Match Day Sees More Primary Care Residencies
Match Day was Friday for fourth year medical students around the country. It's an annual rite, the moment when students find out whether and where they'll be doing their residency. It's a big deal because where you do your residency matters on so many levels - from the number of years you'll spend there, to the quality of the doctors who train you, to the opportunities you'll have to deepen your specialty. And many residents end up staying where they train.
Match Day Results
It's pins and needles waiting for your match, not knowing whether or not you'll get your top pick. Students rank programs in order of preference, and residency programs do the same. More than 40,000 hopefuls registered for a match this year, including nearly 16,400 U.S. seniors (the rest are a year or more out of school or come from international medical schools). Seventy five percent were matched to a first-year residency program spot, based on a complex, Nobel-prize-winning algorithm through the National Residency Matching Program, according to numbers released by that organization.
Where Brown Students Are Headed
Brown medicine students found out where they'll spend the next four to six years at noon last Friday.
Eight of the 90 will be staying in Rhode Island to train. 20 will remain in New England. The rest are headed all over the country, including six to San Francisco.
Of the 90, 38 were offered a primary care residency position. That's significant, considering how few residency slots there are for this specialty, and considering how unpopular the field has been - at least, until lately - because of its lower pay and the perception, albeit untrue, that primary care isn't as "sexy" as other specialties.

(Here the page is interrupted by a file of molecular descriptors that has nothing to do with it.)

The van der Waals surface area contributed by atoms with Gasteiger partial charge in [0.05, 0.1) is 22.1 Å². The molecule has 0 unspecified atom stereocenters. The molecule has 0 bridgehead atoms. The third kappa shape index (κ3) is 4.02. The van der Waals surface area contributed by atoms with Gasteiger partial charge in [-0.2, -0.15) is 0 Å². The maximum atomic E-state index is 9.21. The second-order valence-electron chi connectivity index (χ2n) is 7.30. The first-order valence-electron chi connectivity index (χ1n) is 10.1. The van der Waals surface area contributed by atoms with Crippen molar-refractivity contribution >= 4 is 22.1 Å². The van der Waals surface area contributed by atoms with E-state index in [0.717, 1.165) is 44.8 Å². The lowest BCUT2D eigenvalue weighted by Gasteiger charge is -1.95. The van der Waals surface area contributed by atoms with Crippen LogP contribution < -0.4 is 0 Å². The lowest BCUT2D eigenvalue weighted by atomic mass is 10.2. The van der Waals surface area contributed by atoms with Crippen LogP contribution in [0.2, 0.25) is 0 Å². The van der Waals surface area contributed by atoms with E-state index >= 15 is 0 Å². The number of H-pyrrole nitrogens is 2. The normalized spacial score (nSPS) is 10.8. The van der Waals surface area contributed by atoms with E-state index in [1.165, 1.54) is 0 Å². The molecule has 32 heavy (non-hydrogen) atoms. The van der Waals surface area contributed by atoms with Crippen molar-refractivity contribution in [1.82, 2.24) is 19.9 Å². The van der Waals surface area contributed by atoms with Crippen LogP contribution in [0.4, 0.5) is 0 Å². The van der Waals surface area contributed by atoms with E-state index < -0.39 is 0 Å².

More Primary Care Docs?
There's talk that, with so many more Americans getting health insurance coverage under the Affordable Care Act, we'll need many more primary care doctors and practitioners to meet the increased demand. But it's too soon to tell what kind of demand we'll actually see. The consensus seems to be that we'll still need more primary care providers to meet the increased demand from a growing and aging population.
But there's still a federal cap on the number of residency slots overall that the government will fund. Hospitals and other institutions have to foot the bill for the rest. And with so many health care institutions struggling financially, it's a wonder the number of residency positions available has increased at all. It has for primary care, but just a smidge: to 6524, up 247 slots from last year.